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The book ban movement has a chilling new tactic: harassing teachers on social media

Nancy Vera was awakened suddenly at midnight on July 12 by the sound of a single gunshot, the bullet ricocheting off her home. She looked at a security camera just in time to see a truck speed away.

Vera was shocked but not surprised. The president of the Corpus Christi, Texas, branch of the American Federation of Teachers (AFT), she had recently handed out books with LGBTQ characters at a pride event for local students, alongside a drag queen. 

Vera thought the event was a fun opportunity to connect with local parents and distribute books to kids. But conservatives, including her local sheriff, called the event an example of the “grooming and indoctrination of young people in our country.” “Grooming” is a slur commonly used by devotees of the conspiracy theory QAnon, which claims that powerful people and institutions are ensnaring children in sex trafficking rings.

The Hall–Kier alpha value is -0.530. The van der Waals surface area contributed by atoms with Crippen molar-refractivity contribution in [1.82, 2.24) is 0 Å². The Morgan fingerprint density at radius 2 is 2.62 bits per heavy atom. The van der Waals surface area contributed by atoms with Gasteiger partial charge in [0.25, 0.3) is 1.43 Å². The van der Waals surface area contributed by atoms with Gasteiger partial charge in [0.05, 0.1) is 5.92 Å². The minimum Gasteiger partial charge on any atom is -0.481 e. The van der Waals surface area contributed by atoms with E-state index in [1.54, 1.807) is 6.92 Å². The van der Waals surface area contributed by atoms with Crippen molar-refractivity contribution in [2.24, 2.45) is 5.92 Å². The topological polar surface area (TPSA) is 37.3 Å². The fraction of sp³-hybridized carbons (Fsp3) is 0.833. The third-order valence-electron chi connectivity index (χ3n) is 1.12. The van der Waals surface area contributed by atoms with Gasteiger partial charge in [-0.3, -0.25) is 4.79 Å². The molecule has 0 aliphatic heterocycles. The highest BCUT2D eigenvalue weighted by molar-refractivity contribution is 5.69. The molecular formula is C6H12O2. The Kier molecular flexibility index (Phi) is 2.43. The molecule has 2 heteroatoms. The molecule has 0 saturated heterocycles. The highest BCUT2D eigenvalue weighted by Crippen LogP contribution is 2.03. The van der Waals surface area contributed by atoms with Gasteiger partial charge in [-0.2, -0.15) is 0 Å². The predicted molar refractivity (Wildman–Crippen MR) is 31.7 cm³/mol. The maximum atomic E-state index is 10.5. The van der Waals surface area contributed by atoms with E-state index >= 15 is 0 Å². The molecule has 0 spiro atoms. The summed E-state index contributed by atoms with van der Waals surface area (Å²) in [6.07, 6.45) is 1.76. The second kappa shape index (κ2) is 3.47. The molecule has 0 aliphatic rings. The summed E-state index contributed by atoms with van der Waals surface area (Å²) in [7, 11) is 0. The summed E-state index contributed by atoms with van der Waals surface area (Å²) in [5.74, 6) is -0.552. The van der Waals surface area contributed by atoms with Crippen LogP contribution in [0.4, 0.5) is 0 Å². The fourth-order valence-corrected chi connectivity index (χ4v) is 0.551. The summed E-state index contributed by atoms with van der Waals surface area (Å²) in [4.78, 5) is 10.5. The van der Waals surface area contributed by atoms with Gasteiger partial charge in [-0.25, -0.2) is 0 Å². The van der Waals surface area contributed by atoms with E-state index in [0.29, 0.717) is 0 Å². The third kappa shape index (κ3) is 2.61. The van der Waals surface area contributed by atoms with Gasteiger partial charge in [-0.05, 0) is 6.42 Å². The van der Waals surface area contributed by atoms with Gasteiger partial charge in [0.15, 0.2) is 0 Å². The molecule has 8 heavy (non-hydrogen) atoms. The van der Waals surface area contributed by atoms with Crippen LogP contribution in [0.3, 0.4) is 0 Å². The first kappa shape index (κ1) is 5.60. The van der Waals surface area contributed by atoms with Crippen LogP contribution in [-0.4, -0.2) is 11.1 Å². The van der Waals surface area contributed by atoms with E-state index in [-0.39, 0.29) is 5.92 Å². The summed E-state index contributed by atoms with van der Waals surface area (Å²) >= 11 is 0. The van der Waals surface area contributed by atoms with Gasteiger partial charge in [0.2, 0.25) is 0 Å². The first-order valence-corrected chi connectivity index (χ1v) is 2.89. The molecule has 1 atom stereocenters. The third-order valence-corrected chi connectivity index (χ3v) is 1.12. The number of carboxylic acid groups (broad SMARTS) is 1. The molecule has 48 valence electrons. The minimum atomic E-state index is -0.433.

“This type of rhetoric is going to get people killed,” she says. 

Corpus Christi, where Vera lives, has become a flashpoint for a growing push among Christian and conservative groups across the US to get certain books and topics they deem inappropriate for children removed from school libraries and curriculums. Now the fight is turning increasingly ugly, with people targeting individual teachers’ private social media accounts for scrutiny and even harassment.